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Rheumatic heart disease


What is rheumatic fever?

Rheumatic fever is an inflammatory disease that can be triggered by a streptococcal bacterial infection. It usually starts out as a strep throat infection or scarlet fever that hasn’t been treated with antibiotics. Rheumatic fever can cause inflammation of connective tissues throughout the body including the heart, joints, brain or skin.

What is rheumatic heart disease?

Rheumatic heart disease describes a group of short-term (acute) and long-term (chronic) heart disorders that are caused by rheumatic fever. It usually occurs 10-20 years after the initial illness. Not everyone with rheumatic fever will go on to develop rheumatic heart disease.

Types of rheumatic heart disease

Every part of the heart may be damaged by inflammation caused by rheumatic fever. That includes the outer sac (pericardium), the inner lining (endocardium) and the valves.

Some heart problems linked to rheumatic fever are:

The most common form of rheumatic heart disease affects the heart valves. It may take several years after an episode of rheumatic fever for valve damage to develop or symptoms to appear.

Although rheumatic fever can affect any heart valve, it most commonly affects the mitral valve which lies between the two chambers of the left side of the heart. The damage can cause valve stenosis, valve regurgitation and/or damage to the heart muscle.

  • Valve stenosis occurs when there is narrowing of a valve, which restricts blood flow.
  • Valve regurgitation is when blood leaks backward through a valve, instead of following its usual direction.
  • The inflammation of rheumatic fever can damage the heart muscle itself. The damage can affect the heart’s ability to pump blood effectively.

In time, valve disorders may lead to atrial fibrillation or heart failure

Who is at risk?

Rheumatic fever is rare in developed countries, but one Canadian study showed that people living in certain Indigenous communities have a higher risk of contracting rheumatic fever. There is also a higher risk for people who have immigrated from countries where rheumatic fever is more common. People who have had repeated strep infections are also at a higher risk of developing rheumatic heart disease.

People of any age can experience a short bout of rheumatic fever, but it is most common between the ages of 5 and 15. Any child with a persistent sore throat should have a throat culture to check for strep infection.

About 60% of people with rheumatic fever go on to develop rheumatic heart disease. Antibiotics can prevent streptococcal infection from developing into rheumatic fever.

Symptoms

1. The symptoms of rheumatic fever include:

  • fever
  • painful joints
  • migrating pain from joint to joint
  • red, warm, swollen joints
  • small, painless bumps beneath the skin
  • chest pain
  • heart murmur
  • painless rash with a jagged edge (erythema marginatum)
  • jerky movements
  • unusual behaviours accompanying the movements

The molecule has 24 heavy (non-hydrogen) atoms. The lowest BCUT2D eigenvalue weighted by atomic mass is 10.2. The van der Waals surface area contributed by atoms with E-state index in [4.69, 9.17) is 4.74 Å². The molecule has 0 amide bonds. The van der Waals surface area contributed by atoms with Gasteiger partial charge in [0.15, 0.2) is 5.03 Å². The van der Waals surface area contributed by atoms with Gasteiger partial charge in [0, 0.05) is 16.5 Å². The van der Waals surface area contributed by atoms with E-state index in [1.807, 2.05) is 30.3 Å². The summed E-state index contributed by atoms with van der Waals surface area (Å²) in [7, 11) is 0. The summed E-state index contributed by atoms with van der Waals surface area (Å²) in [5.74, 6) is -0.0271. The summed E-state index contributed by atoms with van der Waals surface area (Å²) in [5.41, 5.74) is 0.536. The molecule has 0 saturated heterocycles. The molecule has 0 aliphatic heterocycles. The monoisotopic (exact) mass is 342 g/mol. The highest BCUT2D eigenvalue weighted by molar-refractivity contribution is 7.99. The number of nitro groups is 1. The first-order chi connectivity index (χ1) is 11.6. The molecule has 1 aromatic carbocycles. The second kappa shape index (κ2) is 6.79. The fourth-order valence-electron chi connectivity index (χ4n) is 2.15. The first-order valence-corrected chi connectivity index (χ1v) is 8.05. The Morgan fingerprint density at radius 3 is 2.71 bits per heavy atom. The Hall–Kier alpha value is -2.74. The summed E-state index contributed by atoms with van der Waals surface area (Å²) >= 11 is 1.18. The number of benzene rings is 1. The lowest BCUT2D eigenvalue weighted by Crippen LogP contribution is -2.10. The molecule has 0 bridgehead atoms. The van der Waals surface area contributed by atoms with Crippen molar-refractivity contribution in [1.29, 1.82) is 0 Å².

2. The symptoms of heart valve problems – which are often the result of rheumatic heart disease – can include:

  • chest discomfort or pain
  • irregular or rapid heartbeats (heart palpitations)
  • shortness of breath
  • fatigue or weakness
  • light-headedness, dizziness or near fainting
  • swelling of the stomach, feet, or ankles

If you have one or more of these symptoms, see your doctor. Get immediate medical help if you experience chest pain, fainting or difficulty breathing.

Diagnosis

Your doctor will diagnose rheumatic heart disease after reviewing your symptoms (or your child’s, if your child is ill), taking a medical history and giving you a complete physical exam.

There is no specific test for rheumatic heart disease. The first step will be to establish if you have had a strep infection. A throat culture and/or a blood test might be able to find strep antibodies if the infection was recent. If too much time has passed, the antibodies will be gone and the doctor will rely on your memory of recent illnesses.

Tests that will check your heart for damage include:

Treatment

Children or young adults with heart damage from rheumatic fever may need to take daily antibiotics until they are 25 to 30 years old. This helps to prevent another bout of rheumatic fever and avoid the development of infective endocarditis – an infection of the heart valves or lining of the heart.

Additional treatment will depend on the type of damage to your heart. You and your doctor will discuss treatment options and decide which is best for you and your circumstances.

You can lower your risk of developing other heart diseases and stroke by knowing and controlling your blood pressure, diabetes and blood cholesterol. It is also important to lead a healthy lifestyle.

Talk to your doctor about the lifestyle changes that will benefit you the most.

Recovery

It’s normal to feel worried or afraid after a diagnosis of rheumatic heart disease. Find someone you can turn to for emotional support like a family member, friend, doctor, mental health worker or support group. Talking about your challenges and feelings could be an important part of your journey to recovery.

  • The recovery and support section is full of practical advice and tips to support you on your recovery journey.
  • Find peer support resources here.
  • Download or order our free book Living Well with Heart Disease.
  • Join Heart & Stroke’s Community of Survivors or Care Supporters’ Community support groups.
  • Sign up for the Heart & Stroke recovery newsletter. Get the latest research news and information, with tips and strategies to help you manage your recovery. 
Related information

To find useful services to help you on your journey with heart disease, see our services and resources listing.

Looking for support?

Check out our support & recovery section


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